NCR 652. The Application of Coaching within Conflict Resolution. 2 credits.

Coaching focuses on empowering people to discover their own answers, to articulate clear visions, and pursue their goals with clarity and focus. Building on our inherent strengths a coach can empower people toward positive change. This course will provide a preliminary understanding of key coaching principles and their role in conflict resolution. We will follow the standards of International Coach Federation. We will also explore specific principles of coaching within various models Appreciative Inquiry, Positive Psychology, and Wellness.

NCR 670. Foundations and Functions of College Student Affairs. 3 credits.

This course offers an introductory examination of the history and philosophy of college student affairs. The contextual dimensions, knowledge and skills, and assessment/evaluation appropriate to the college student affairs settings will be introduced.

NCR 671. Internship in College Student Affairs I. 3 credits.

Supervised on-site experience in counseling, program development, and implementation for clients and the student body at large. Experience in the full range of counselor and student affairs duties, responsibilities and activities in their internal college setting.

NCR 672. Internship in College Student Affairs II. 3 credits.

Supervised on-site experience in counseling, program development, and implementation for clients and the student body at large. Experience in the full range of counselor and student affairs duties, responsibilities and activities in their internal college setting.

NCR 690. Conflict and Conflict Resolution in Families. 2 credits.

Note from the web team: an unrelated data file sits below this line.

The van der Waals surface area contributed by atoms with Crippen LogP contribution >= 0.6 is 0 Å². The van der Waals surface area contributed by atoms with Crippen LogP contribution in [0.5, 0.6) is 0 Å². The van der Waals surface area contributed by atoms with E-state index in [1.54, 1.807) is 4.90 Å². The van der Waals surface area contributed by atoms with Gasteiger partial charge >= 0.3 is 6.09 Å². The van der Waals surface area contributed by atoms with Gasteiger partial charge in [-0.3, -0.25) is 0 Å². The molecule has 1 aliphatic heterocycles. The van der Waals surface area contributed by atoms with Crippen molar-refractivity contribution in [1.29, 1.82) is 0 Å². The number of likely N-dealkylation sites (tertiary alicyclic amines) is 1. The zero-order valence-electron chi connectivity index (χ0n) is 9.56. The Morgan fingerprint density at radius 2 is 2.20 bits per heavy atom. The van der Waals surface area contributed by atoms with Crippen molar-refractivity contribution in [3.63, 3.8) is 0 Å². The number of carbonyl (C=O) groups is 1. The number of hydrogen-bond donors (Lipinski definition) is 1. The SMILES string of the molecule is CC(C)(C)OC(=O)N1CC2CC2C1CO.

This course addresses the dynamics of family conflict and interventions in family conflict. We will discuss conflict around divorce, parent-adolescent issues, care of the elderly, child welfare, adoption, and family violence. We will consider a variety of responses to these conflicts including mediation, family group conferencing, divorce coaches, and arbitration.

NCR 694. Human Rights, Poverty, Medicine, and Health: An International Perspective. 2 credits.

This course introduces students to concepts addressing human rights and its theory and practice. The main focus will be the relationship between health and human rights. Students will explore human rights issues at the domestic and international level. Topics such as, health impacts resulting from violations of human rights; bioethics and human rights; the role of health professionals in torture, mind control, human radiation; poverty, medicine and health; and cultural perspectives of human rights will be discussed.

NCR 700. Engaging in Bioethical Conflict. 2 credits.

This course will introduce students to strategies for engaging in emerging bioethical issues that lead to conflict among families, health care providers and organizational leaders. Included is an overview of the bioethics consultation process, the role of bioethics mediators, and culturally appropriate approaches for addressing end-of-life disputes.

NCR 720. Seminar: Special Topics in Conflict Resolution. 1-3 credits.

This course explores selected problems and topics in the conflict resolution field. Course content changes each semester as current and controversial issues emerge in the field.

NCR 733. Practicum. 3-4 credits.

In consultation with the practicum advisor, students select a practical field experience to further develop and apply their skills in a professional or organizational setting of their choice. Working with an on-site instructor/mentor in the student's community, students will demonstrate their ability to apply theory to practice and analyze situations using knowledge gained from previous coursework.

NCR 733E. Practicum Extension. 1 credit.

NCR 795. Directed Independent Study. 1-3 credits.

Students may arrange with an instructor to engage in a series of readings related to a specific topic and/or conduct research in an area approved by the department and under the direction of a faculty member.